Tales From An Overachiever :: I Don’t Give 110% Anymore

Tales From An Overachiever :: I Don’t Give 110% Anymore

I’m a solid mix of Type 3 and Type 1. If you’re unfamiliar with the enneagram, those types are known as The Achiever and The Perfectionist, respectively. I instinctively strive for excellence and carry out most tasks with maximum effort. I’ve been this way for as long as I can remember, but as I’ve gotten older, I’ve tried to rein it in.

I’ve learned to resist that urge to do everything, be everywhere, and give it all 110%. At one point, I was a full-time teacher, chair of my department, dance team coach, mother, my son’s soccer coach, wife, and taking graduate classes in educational leadership. I’d had this idea that being “just a teacher” wasn’t enough, that I needed to take on extracurriculars or move up into administration. I didn’t want to be “just a spectator” in the stands at my son’s game; I should coach a team. Although I love a packed calendar, it wasn’t mentally or emotionally sustainable to do all the things. Everyone else saw a reliable and organized overachiever, always remarking to me, “I don’t know how you do it all.” Now as a recovering overachiever looking back, I don’t know either. I was sprinting when I should have been marathoning.

Fast forward a few years. I am now a nurse. I work PRN, which means I’m not considered full-time and am only required to work one 12-hour shift every two weeks (though I choose to schedule myself for 3 shifts per week). I have no desire to go back to school for a higher degree or move into nursing administration. I rarely pick up overtime shifts. I sit on a few committees but don’t want to be a committee chair. Even as I type this, I’m worried those reading will write me off as a slacker or not a team player. But I work hard. I never call in. If I’m available to help when the unit has a need, I do. At the very least, I am reliable and hardworking. And I’ve learned that that’s enough. It’s enough for me. It will have to be enough for others.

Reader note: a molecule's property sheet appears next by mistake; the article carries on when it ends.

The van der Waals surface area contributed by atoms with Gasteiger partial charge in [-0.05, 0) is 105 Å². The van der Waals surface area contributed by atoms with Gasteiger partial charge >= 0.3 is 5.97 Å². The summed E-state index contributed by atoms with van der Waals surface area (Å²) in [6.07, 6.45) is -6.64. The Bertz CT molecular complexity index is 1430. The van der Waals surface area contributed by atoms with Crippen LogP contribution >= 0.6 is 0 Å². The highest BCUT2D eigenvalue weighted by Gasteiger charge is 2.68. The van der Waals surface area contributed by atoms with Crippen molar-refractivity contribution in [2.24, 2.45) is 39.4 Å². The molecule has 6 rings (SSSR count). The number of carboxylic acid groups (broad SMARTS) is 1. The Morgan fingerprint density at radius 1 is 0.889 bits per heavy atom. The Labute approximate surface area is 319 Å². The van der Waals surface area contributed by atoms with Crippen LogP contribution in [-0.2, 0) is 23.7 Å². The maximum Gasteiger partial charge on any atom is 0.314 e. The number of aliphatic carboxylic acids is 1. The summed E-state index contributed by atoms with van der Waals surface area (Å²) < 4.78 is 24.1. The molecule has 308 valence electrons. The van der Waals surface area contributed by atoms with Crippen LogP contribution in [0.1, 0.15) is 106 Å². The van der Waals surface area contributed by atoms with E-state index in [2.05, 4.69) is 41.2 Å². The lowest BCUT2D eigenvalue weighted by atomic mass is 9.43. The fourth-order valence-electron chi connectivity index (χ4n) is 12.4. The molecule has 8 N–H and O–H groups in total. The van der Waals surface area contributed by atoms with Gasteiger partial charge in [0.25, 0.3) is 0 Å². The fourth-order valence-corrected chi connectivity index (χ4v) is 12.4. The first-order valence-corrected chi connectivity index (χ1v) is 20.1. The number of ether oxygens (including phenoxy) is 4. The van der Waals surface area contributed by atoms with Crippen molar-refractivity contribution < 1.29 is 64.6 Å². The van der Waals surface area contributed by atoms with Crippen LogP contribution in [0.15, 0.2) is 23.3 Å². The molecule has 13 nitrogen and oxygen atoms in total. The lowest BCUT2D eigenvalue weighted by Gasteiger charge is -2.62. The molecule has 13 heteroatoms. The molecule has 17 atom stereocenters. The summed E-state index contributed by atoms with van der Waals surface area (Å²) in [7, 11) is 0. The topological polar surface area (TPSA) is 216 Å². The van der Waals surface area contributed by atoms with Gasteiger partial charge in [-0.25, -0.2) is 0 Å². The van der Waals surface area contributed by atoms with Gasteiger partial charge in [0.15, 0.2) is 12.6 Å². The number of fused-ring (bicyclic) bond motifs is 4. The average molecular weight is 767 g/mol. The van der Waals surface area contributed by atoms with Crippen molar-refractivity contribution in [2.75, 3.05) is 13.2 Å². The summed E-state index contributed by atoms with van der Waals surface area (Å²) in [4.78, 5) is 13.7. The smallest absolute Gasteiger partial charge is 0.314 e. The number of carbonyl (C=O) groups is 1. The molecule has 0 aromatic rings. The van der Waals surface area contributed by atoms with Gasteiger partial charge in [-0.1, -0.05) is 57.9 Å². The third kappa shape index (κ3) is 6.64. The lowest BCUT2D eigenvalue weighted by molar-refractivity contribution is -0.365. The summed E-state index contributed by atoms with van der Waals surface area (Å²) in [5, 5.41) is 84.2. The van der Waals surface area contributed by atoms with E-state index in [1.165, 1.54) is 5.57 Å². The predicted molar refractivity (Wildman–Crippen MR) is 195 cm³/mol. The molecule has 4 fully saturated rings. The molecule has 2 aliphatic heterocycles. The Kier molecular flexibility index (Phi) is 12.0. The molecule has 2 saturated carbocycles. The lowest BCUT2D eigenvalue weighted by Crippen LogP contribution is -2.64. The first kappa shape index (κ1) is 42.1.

I didn’t sign up to be a room mother for my son’s class, but I offer to chaperone field trips and help back stage at the school play. I didn’t sign up to cook something for the potluck, but I quickly Venmo’d the people in charge. I’m not coaching a sport, but I rarely miss a game, keep the scorebook if needed, and buy cookie cake for the championship. That’s enough. I’m artistically talented but no longer take paid projects (after maybe a month of doing that, I realized it took the joy out of my hobby). I have nothing to prove and don’t need to do everything.

I do what makes me happy and understand that running myself ragged doesn’t make me a good nurse or mother or anything. In fact, it’s the opposite. When I’m stretched too thin, I can’t be great at anything. I’m intentional about what I do now. I’m an asset in most settings, and I know my limits and refuse to be stressed or exhausted.

Alyson Haggerty
Alyson lives in Metairie with her husband, Patrick, their two boys, and their Morkie, Beignet. After teaching for almost ten years, she left a career in education, earned her BSN, and now works as a pediatric emergency nurse. In her free time, Alyson enjoys flipping furniture, writing, dancing, and painting. She is always looking for a racquetball partner and loves streetcar rides and playing board games with her family. A good cook, she is constantly on a quest to answer the age-old question, “What’s for dinner?” but has thus far been unsuccessful.


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